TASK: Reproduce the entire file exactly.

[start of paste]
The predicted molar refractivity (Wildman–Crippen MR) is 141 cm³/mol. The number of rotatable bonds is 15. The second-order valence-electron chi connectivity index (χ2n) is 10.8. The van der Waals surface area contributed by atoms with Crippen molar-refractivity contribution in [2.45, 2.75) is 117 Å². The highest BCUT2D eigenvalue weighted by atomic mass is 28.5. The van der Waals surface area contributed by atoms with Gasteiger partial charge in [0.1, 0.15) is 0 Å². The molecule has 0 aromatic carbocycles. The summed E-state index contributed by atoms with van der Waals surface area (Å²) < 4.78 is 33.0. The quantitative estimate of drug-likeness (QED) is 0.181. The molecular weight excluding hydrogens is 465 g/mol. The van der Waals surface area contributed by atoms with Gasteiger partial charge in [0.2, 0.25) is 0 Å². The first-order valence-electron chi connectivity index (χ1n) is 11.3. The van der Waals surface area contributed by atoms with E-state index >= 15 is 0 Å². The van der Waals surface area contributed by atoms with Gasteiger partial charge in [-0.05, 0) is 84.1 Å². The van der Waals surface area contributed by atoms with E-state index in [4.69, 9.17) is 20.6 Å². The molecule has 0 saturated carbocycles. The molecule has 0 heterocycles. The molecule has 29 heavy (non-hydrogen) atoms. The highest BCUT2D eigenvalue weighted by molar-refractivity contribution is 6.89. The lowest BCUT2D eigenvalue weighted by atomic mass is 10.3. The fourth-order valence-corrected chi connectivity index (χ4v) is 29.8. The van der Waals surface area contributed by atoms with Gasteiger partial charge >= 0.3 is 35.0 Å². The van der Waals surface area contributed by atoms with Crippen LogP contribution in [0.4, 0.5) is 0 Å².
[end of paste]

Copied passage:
The predicted molar refractivity (Wildman–Crippen MR) is 141 cm³/mol. The number of rotatable bonds is 15. The second-order valence-electron chi connectivity index (χ2n) is 10.8. The van der Waals surface area contributed by atoms with Crippen molar-refractivity contribution in [2.45, 2.75) is 117 Å². The highest BCUT2D eigenvalue weighted by atomic mass is 28.5. The van der Waals surface area contributed by atoms with Gasteiger partial charge in [0.1, 0.15) is 0 Å². The molecule has 0 aromatic carbocycles. The summed E-state index contributed by atoms with van der Waals surface area (Å²) < 4.78 is 33.0. The quantitative estimate of drug-likeness (QED) is 0.181. The molecular weight excluding hydrogens is 465 g/mol. The van der Waals surface area contributed by atoms with Gasteiger partial charge in [0.2, 0.25) is 0 Å². The first-order valence-electron chi connectivity index (χ1n) is 11.3. The van der Waals surface area contributed by atoms with E-state index >= 15 is 0 Å². The van der Waals surface area contributed by atoms with Gasteiger partial charge in [-0.05, 0) is 84.1 Å². The van der Waals surface area contributed by atoms with E-state index in [4.69, 9.17) is 20.6 Å². The molecule has 0 saturated carbocycles. The molecule has 0 heterocycles. The molecule has 29 heavy (non-hydrogen) atoms. The highest BCUT2D eigenvalue weighted by molar-refractivity contribution is 6.89. The lowest BCUT2D eigenvalue weighted by atomic mass is 10.3. The fourth-order valence-corrected chi connectivity index (χ4v) is 29.8. The van der Waals surface area contributed by atoms with Gasteiger partial charge >= 0.3 is 35.0 Å². The van der Waals surface area contributed by atoms with Crippen LogP contribution in [0.4, 0.5) is 0 Å².